Sourdough Recipe Roundup #ScienceSundays

by Erin

Due to shortages in bread, sourdough starters are trending all over the internet. But how does it work? Here’s the science paired with a sourdough recipe roundup!

Sourdough #ScienceSundays

So you have a sourdough starter, whether gifted by a friend or started fresh, and now you’ve mastered the art of either baking up a storm and feeding it every day, or have put it to rest in the fridge only baking and feeding once as week. But what exactly is going on in that frothy jar?

Sourdough starters are actually a technique that is centuries old developed for preserving and storing yeast for long periods of time [1], back when you couldn’t just go to the store and buy a packet (not unlike the current times with empty grocery shelves). That sour flavor was just a happy side effect of the process.

Where does the yeast come from if you don’t use a packet? There is wild, non-harmful yeast that exists in flour! Both wild and commercial bakers yeasts break down the complex starches of flour into sugar which it can then feed on during fermentation, giving off alcohol and carbon dioxide (what makes the bread rise) [2].

But that’s not the only microorganism working hard in your starter. In fact, Lactobacillus outnumbers the yeast and it also feeds on sugar to make lactic acids and acetic acid. It’s these two byproducts that actually give the sourdough its flavor [2].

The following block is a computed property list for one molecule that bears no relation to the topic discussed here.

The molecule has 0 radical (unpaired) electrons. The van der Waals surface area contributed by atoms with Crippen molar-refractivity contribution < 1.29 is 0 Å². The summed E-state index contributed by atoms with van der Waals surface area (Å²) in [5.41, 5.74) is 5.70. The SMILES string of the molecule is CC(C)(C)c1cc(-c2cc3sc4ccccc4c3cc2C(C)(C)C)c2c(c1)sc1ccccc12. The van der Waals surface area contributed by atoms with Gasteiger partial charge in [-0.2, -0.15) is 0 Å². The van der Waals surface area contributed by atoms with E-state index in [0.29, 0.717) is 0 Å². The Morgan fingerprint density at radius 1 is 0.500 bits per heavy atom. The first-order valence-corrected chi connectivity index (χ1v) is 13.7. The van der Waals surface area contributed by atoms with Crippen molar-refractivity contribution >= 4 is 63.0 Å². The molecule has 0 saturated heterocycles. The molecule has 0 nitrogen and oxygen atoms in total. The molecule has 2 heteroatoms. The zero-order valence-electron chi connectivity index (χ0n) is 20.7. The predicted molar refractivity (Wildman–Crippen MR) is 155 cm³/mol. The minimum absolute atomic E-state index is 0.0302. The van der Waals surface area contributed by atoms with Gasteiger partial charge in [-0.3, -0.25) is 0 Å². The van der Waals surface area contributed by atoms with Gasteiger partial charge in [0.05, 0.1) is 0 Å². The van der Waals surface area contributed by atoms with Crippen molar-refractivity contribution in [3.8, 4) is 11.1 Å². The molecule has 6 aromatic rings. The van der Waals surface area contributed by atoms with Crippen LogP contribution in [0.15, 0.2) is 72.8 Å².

These two microorganisms can grow very well together, tolerating each others alcohol and acid production, which would be undesireable to many other microorganisms [3]. But sometimes you can get invading species which usually present themselves as green or pink/orange streaks of color. Sorry to say but if you see that, throw it out!

Assuming your microorganisms remain living in harmony, it’s time to get baking! While most recipes will call for “fed” starters (discard, feed, and let sit at least overnight to 24 hours) there are many ways to reduce waste and turn that discard into something tasty too!

Honestly, you could make most things with unfed/discard starters. Fed will give you a more vigorous rise while unfed will require more time to rise. Usually I try to use fed for bread specific things like loaves and rolls and use unfed for things that don’t really need the yeast such as waffles and pancakes. Check out the list below for some of my recipes along with others from fellow bloggers!

Seven years ago: Review: Classic Snacks Made From Scratch

Eight years ago: Carrot Cake Waffles

Nine years ago: Chocolate Cookies ‘n’ Creme Cookies


Sourdough English Muffins #EnglishMuffins



Sourdough Pizza Crust #sourdoughpizza



Sourdough Dark Chocolate Chip Cookies #sourdoughstarter


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Amy (Savory Moments) April 6, 2020 - 9:39 am

Thanks for including me in your yummy round-up!

Erin April 6, 2020 - 11:36 am

My pleasure!


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